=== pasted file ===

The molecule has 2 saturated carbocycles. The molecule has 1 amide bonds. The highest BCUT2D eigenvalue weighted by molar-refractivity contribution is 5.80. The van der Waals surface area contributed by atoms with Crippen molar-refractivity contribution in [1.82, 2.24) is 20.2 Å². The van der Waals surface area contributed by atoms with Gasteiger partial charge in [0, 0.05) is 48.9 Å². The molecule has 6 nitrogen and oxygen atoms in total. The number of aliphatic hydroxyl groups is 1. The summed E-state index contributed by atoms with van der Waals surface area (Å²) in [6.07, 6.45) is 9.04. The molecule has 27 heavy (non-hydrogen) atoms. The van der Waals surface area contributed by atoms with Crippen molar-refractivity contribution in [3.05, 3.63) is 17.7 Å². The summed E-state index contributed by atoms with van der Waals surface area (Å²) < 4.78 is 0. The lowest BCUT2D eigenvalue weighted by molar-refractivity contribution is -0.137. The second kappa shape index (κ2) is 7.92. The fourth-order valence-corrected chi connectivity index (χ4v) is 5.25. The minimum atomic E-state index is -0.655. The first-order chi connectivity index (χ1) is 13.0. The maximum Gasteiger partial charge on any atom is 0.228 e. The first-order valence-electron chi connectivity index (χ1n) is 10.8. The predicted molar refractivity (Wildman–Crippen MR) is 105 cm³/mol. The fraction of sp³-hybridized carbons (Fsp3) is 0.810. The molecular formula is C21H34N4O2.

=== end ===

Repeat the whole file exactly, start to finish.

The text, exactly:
The molecule has 2 saturated carbocycles. The molecule has 1 amide bonds. The highest BCUT2D eigenvalue weighted by molar-refractivity contribution is 5.80. The van der Waals surface area contributed by atoms with Crippen molar-refractivity contribution in [1.82, 2.24) is 20.2 Å². The van der Waals surface area contributed by atoms with Gasteiger partial charge in [0, 0.05) is 48.9 Å². The molecule has 6 nitrogen and oxygen atoms in total. The number of aliphatic hydroxyl groups is 1. The summed E-state index contributed by atoms with van der Waals surface area (Å²) in [6.07, 6.45) is 9.04. The molecule has 27 heavy (non-hydrogen) atoms. The van der Waals surface area contributed by atoms with Crippen molar-refractivity contribution in [3.05, 3.63) is 17.7 Å². The summed E-state index contributed by atoms with van der Waals surface area (Å²) < 4.78 is 0. The lowest BCUT2D eigenvalue weighted by molar-refractivity contribution is -0.137. The second kappa shape index (κ2) is 7.92. The fourth-order valence-corrected chi connectivity index (χ4v) is 5.25. The minimum atomic E-state index is -0.655. The first-order chi connectivity index (χ1) is 13.0. The maximum Gasteiger partial charge on any atom is 0.228 e. The first-order valence-electron chi connectivity index (χ1n) is 10.8. The predicted molar refractivity (Wildman–Crippen MR) is 105 cm³/mol. The fraction of sp³-hybridized carbons (Fsp3) is 0.810. The molecular formula is C21H34N4O2.